Think beyond the box

Even outside SAARC process, Nepal could initiate an exchange program among its youths and their peers within the region. We could call it Nepal-SAARC Youth Exchange program where youth of Nepal would be able to visit a country of the region on short term basis to learn more about the local culture and understand the common history and common destiny that people of the region share. Schools and colleges could also be involved in short-term exchange programs. Many of them already organize study tours on their own. They could receive small grants if, for example, they include, during the visits, activities and discussions related to the region.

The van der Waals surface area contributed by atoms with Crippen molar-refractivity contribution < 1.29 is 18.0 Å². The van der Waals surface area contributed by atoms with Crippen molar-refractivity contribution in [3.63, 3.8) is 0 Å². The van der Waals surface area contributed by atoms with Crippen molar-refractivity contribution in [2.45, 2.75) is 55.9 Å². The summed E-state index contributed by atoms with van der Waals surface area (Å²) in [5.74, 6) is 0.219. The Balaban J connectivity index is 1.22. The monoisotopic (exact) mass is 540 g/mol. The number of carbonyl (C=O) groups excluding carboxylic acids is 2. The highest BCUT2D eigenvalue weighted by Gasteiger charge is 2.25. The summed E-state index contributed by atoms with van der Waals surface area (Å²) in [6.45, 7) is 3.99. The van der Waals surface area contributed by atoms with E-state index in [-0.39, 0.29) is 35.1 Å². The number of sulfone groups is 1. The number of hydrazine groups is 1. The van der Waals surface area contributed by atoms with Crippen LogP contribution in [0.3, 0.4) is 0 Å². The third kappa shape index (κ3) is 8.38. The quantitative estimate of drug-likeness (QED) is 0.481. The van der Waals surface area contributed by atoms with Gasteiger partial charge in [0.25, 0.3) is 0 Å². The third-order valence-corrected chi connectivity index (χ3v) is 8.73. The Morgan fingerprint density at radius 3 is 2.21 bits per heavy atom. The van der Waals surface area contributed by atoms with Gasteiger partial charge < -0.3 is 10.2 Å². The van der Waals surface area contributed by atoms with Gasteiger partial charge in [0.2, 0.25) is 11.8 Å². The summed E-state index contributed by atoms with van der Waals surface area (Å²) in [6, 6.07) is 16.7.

In short term, instead of aiming to replicate the creation of an Erasmus Program, the famous university level exchange program funded by the European Union, we should aim to look at a simpler and yet meaningful but less ambitious actions like “Connecting Classroom” being promoted by the British Council and DFID around the world, benefiting students and teachers around an innovative and complementary curriculum centered on the students’ learning. 

Other Track II diplomacy initiatives could be supported, including re-launching the concept of People’s SAARC where members of the civil society and activists come together to discuss and brainstorm about possible regional joint “ventures”. For example, Government of Nepal in partnership with the SAARC Secretariat could summon a regional youth conference to chart out new venues to promote regional identity among youth living in South Asia.  One of the outcomes of such initiatives could be the creation of a Youth Advisory Council to the SAARC Secretariat.